Welcome to re:Virals, The Haiku Foundation’s weekly poem commentary feature on some of the finest haiku ever written in English. This week’s poem was
scattered beer cans deer shoot across a lonesome gravel road —James Babbs, Haikuniverse November 6th (2018)
Radhamani Sarma ponders the startled deer:
Delighted to comment upon the haiku of James Babbs, an American poet. When rolled over, either by wind or traffic or trampled upon by humans, the powerful metallic sound of the strewn empty beer creates a sense of terror midst the deer. Panic drives them so fast that the deer almost run across one another. The words “shoot across” aptly shows the idea of swiftness. The path chosen is a secluded gravel road, where they can run fast or hide. The word “lonesome” typifies a fear driven in pursuit of seclusion for safety.
As far as the technique, the haiku admirably works on the antithesis of scattered/lonesome. The empty cans represent noise in contrast with the image of the deer, which represent a sense of fear. The haiku works upon the successful rhyme scheme of beer/deer and cans/across.
Mark Gilbert gets geometrical:
I like the perpendicular interaction of nature and humanity in this haiku, with deer shooting across the road. There is a story behind the beer cans, no doubt; ‘shoot’ perhaps implies that there is a hunt going on in the woods, but the deer prey are possibly one step ahead. The sound of popping beer cans may also echo that of a gun.
As this week’s winner, Mark gets to choose next week’s poem, which you’ll find below. We invite you to write a commentary to it. It may be as long or short, academic or spontaneous, serious or silly, public or personal as you like. We will select out-takes from the best of these. And the very best will be reproduced in its entirety and take its place as part of the THF Archives. Best of all, the winning commentator gets to choose the next poem for commentary.
Anyone can participate. A new poem will appear each Friday morning. Simply put your commentary in the Contact box by the following Tuesday midnight (Eastern US Time Zone). Please use the subject header “re:Virals” so we know what we’re looking at. We look forward to seeing some of your favorite poems — and finding out why!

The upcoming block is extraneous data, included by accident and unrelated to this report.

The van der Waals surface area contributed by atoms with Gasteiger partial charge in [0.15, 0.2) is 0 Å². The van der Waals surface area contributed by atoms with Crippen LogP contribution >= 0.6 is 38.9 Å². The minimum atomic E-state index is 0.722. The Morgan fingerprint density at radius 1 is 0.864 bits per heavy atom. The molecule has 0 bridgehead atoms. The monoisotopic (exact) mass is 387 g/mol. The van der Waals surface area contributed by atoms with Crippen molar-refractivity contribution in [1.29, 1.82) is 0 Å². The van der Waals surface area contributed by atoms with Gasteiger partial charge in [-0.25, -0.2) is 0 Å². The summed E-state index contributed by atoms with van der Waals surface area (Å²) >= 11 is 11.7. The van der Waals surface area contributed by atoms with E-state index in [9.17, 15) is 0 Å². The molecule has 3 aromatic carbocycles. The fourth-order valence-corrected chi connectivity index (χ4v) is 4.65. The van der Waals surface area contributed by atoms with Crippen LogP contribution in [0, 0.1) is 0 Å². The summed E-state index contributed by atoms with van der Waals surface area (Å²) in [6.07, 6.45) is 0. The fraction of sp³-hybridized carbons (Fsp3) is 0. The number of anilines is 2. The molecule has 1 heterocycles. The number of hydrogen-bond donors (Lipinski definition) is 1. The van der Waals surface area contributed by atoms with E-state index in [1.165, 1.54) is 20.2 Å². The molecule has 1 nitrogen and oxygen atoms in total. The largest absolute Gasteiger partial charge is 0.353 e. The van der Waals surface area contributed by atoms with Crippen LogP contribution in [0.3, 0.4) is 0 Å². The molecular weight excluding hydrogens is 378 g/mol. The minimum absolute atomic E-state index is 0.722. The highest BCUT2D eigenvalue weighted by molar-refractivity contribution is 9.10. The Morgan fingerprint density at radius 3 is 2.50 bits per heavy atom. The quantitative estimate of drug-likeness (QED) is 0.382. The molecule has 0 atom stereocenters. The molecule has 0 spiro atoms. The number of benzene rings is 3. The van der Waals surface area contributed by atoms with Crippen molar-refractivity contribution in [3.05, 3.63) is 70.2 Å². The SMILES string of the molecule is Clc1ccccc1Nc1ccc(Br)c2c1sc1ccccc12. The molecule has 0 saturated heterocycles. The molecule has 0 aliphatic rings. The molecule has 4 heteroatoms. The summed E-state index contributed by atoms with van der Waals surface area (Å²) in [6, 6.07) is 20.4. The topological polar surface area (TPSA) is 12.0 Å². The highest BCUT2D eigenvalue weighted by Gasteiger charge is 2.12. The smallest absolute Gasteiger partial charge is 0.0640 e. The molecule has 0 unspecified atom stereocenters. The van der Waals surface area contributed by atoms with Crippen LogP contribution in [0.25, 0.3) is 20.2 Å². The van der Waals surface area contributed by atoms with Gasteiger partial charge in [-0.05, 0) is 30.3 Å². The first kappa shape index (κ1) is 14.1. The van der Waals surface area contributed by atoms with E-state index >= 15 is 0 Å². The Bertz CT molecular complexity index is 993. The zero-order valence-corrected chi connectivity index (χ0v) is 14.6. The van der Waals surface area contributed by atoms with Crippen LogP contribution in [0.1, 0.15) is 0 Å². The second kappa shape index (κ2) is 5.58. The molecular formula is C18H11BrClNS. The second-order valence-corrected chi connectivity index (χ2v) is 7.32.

left to itself a moon without subtitles — Marlene Mountain, Haiku 21 (2011)
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A moon, I have always felt, is partly mystery. The naked eye sees it only in the dark. It is a nighttime creature. Implicit in its being is connection—with the sun whose light it reflects; the earth it orbits; its companions, the stars; with the sea’s tides and the moods of men/women with whom it waxes and wanes.
Marlene Mountain’s “left to itself”-moon might, then, be stripped of its connections—bereft, without relationship. Or, more likely, as any creature left to itself, might be freed to create what mischief or magic it will.
On the other hand it might simply be begging us to see it in its own right, that is, “without subtitles” or its look-alike “subtleties.” For these serve either to limit or subject it to translation.
Moon is the stuff of science and science fiction; myth, poetry and romance; literature and art; spirituality and song. Mark Twain said “ Everyone is a moon and has a dark side which [s/he] never shows to anybody.” Fleetwood Mac’s “Sisters of the Moon” includes the lyrics “be my sister, sister of the moon / some call her sister of the moon / some say illusions are her game.”
This lunar luminary “left to itself” “without subtitles” also has a lighter side (pun intended). To wit, we imbibe moonshine by moonlight, cuddle and spoon “by the light of silvery moon” and delightfully become children again when we ride “the cow (that) jumped over it” and its subtitle limitations.
Sorry, this should have been submitted in the contact box for next week, not comment box for this week. Hope that doesn’t disqualify it. Will re-send it properly.
Can it be officially deleted from the wrong place?
Christina if you have any problems submitting officially send me an email with the comments and I’ll edit it in:
Thanks, Danny Blackwell.
I received your email (gratefully) and responded to it.
Thank you for choosing last week’s haiku, RS. Our comments are quite complementary!
Dear Mark Gilbert,
Greetings! Thank you . I like the following expressed by you. Something striking.
“I like the perpendicular interaction of nature and humanity in this haiku, with deer shooting across the road”
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